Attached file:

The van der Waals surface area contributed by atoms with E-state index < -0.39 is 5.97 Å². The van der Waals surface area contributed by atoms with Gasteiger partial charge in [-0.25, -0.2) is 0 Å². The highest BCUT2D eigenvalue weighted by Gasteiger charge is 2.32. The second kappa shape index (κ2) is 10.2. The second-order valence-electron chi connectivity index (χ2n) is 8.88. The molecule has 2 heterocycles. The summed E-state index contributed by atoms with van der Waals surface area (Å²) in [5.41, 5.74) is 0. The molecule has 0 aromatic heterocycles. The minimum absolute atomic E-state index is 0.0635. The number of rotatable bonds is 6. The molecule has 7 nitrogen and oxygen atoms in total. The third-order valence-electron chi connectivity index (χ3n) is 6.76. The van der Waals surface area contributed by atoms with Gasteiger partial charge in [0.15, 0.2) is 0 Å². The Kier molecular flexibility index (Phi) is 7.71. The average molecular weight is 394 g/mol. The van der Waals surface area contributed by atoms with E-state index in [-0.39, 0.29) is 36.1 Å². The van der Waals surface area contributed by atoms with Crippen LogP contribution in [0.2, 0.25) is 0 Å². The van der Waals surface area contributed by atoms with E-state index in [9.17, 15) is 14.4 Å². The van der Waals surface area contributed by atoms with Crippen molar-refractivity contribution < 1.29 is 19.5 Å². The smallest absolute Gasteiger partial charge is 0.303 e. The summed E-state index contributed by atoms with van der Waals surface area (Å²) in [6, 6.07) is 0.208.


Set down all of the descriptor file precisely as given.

The van der Waals surface area contributed by atoms with E-state index < -0.39 is 5.97 Å². The van der Waals surface area contributed by atoms with Gasteiger partial charge in [-0.25, -0.2) is 0 Å². The highest BCUT2D eigenvalue weighted by Gasteiger charge is 2.32. The second kappa shape index (κ2) is 10.2. The second-order valence-electron chi connectivity index (χ2n) is 8.88. The molecule has 2 heterocycles. The summed E-state index contributed by atoms with van der Waals surface area (Å²) in [5.41, 5.74) is 0. The molecule has 0 aromatic heterocycles. The minimum absolute atomic E-state index is 0.0635. The number of rotatable bonds is 6. The molecule has 7 nitrogen and oxygen atoms in total. The third-order valence-electron chi connectivity index (χ3n) is 6.76. The van der Waals surface area contributed by atoms with Gasteiger partial charge in [0.15, 0.2) is 0 Å². The Kier molecular flexibility index (Phi) is 7.71. The average molecular weight is 394 g/mol. The van der Waals surface area contributed by atoms with E-state index in [-0.39, 0.29) is 36.1 Å². The van der Waals surface area contributed by atoms with Crippen LogP contribution in [0.2, 0.25) is 0 Å². The van der Waals surface area contributed by atoms with E-state index in [9.17, 15) is 14.4 Å². The van der Waals surface area contributed by atoms with Crippen molar-refractivity contribution < 1.29 is 19.5 Å². The smallest absolute Gasteiger partial charge is 0.303 e. The summed E-state index contributed by atoms with van der Waals surface area (Å²) in [6, 6.07) is 0.208.